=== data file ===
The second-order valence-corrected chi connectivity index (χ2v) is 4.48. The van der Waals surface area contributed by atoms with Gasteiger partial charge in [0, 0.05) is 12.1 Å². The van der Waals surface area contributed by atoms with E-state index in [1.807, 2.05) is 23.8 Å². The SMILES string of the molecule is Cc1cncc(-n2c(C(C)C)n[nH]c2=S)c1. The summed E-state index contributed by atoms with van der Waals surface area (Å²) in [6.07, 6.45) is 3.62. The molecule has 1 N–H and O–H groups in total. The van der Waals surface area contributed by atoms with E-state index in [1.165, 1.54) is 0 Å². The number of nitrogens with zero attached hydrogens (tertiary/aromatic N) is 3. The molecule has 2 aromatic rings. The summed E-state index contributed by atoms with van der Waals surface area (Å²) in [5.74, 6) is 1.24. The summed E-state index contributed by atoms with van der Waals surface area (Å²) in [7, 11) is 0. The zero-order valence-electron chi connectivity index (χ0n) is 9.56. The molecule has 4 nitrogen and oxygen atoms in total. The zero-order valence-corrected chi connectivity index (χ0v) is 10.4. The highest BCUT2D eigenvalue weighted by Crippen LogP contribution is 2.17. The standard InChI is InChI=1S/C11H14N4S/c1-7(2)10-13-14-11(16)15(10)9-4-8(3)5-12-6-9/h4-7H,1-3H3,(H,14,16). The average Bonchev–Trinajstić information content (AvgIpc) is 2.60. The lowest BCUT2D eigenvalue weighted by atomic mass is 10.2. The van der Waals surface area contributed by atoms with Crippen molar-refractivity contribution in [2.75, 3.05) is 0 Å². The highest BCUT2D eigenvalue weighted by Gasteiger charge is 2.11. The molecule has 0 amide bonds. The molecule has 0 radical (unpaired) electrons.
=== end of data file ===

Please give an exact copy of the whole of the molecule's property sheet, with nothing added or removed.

The second-order valence-corrected chi connectivity index (χ2v) is 4.48. The van der Waals surface area contributed by atoms with Gasteiger partial charge in [0, 0.05) is 12.1 Å². The van der Waals surface area contributed by atoms with E-state index in [1.807, 2.05) is 23.8 Å². The SMILES string of the molecule is Cc1cncc(-n2c(C(C)C)n[nH]c2=S)c1. The summed E-state index contributed by atoms with van der Waals surface area (Å²) in [6.07, 6.45) is 3.62. The molecule has 1 N–H and O–H groups in total. The van der Waals surface area contributed by atoms with E-state index in [1.165, 1.54) is 0 Å². The number of nitrogens with zero attached hydrogens (tertiary/aromatic N) is 3. The molecule has 2 aromatic rings. The summed E-state index contributed by atoms with van der Waals surface area (Å²) in [5.74, 6) is 1.24. The summed E-state index contributed by atoms with van der Waals surface area (Å²) in [7, 11) is 0. The zero-order valence-electron chi connectivity index (χ0n) is 9.56. The molecule has 4 nitrogen and oxygen atoms in total. The zero-order valence-corrected chi connectivity index (χ0v) is 10.4. The highest BCUT2D eigenvalue weighted by Crippen LogP contribution is 2.17. The standard InChI is InChI=1S/C11H14N4S/c1-7(2)10-13-14-11(16)15(10)9-4-8(3)5-12-6-9/h4-7H,1-3H3,(H,14,16). The average Bonchev–Trinajstić information content (AvgIpc) is 2.60. The lowest BCUT2D eigenvalue weighted by atomic mass is 10.2. The van der Waals surface area contributed by atoms with Crippen molar-refractivity contribution in [2.75, 3.05) is 0 Å². The highest BCUT2D eigenvalue weighted by Gasteiger charge is 2.11. The molecule has 0 amide bonds. The molecule has 0 radical (unpaired) electrons.